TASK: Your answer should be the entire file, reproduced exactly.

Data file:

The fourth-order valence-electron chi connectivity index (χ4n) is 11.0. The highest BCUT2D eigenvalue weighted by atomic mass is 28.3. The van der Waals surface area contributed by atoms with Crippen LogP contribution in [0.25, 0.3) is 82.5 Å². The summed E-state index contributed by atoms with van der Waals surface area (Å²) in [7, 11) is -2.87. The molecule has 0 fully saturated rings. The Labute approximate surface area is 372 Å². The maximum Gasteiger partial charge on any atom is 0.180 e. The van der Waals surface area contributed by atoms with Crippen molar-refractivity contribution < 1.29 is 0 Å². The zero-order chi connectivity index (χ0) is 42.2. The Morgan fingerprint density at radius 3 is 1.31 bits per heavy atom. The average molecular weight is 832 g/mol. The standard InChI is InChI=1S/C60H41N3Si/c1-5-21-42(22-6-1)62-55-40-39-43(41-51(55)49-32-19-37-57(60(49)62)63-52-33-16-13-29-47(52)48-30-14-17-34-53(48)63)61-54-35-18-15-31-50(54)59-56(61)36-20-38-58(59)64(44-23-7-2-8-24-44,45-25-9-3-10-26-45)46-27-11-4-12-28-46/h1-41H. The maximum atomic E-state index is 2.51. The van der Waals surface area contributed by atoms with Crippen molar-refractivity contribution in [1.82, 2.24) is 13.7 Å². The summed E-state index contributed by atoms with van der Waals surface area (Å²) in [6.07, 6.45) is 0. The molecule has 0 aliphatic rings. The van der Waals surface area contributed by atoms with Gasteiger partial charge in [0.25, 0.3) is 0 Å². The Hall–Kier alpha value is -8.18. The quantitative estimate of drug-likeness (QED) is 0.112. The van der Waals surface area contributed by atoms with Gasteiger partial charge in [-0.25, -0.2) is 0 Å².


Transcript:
The fourth-order valence-electron chi connectivity index (χ4n) is 11.0. The highest BCUT2D eigenvalue weighted by atomic mass is 28.3. The van der Waals surface area contributed by atoms with Crippen LogP contribution in [0.25, 0.3) is 82.5 Å². The summed E-state index contributed by atoms with van der Waals surface area (Å²) in [7, 11) is -2.87. The molecule has 0 fully saturated rings. The Labute approximate surface area is 372 Å². The maximum Gasteiger partial charge on any atom is 0.180 e. The van der Waals surface area contributed by atoms with Crippen molar-refractivity contribution < 1.29 is 0 Å². The zero-order chi connectivity index (χ0) is 42.2. The Morgan fingerprint density at radius 3 is 1.31 bits per heavy atom. The average molecular weight is 832 g/mol. The standard InChI is InChI=1S/C60H41N3Si/c1-5-21-42(22-6-1)62-55-40-39-43(41-51(55)49-32-19-37-57(60(49)62)63-52-33-16-13-29-47(52)48-30-14-17-34-53(48)63)61-54-35-18-15-31-50(54)59-56(61)36-20-38-58(59)64(44-23-7-2-8-24-44,45-25-9-3-10-26-45)46-27-11-4-12-28-46/h1-41H. The maximum atomic E-state index is 2.51. The van der Waals surface area contributed by atoms with Crippen molar-refractivity contribution in [1.82, 2.24) is 13.7 Å². The summed E-state index contributed by atoms with van der Waals surface area (Å²) in [6.07, 6.45) is 0. The molecule has 0 aliphatic rings. The van der Waals surface area contributed by atoms with Gasteiger partial charge in [0.25, 0.3) is 0 Å². The Hall–Kier alpha value is -8.18. The quantitative estimate of drug-likeness (QED) is 0.112. The van der Waals surface area contributed by atoms with Gasteiger partial charge in [-0.25, -0.2) is 0 Å².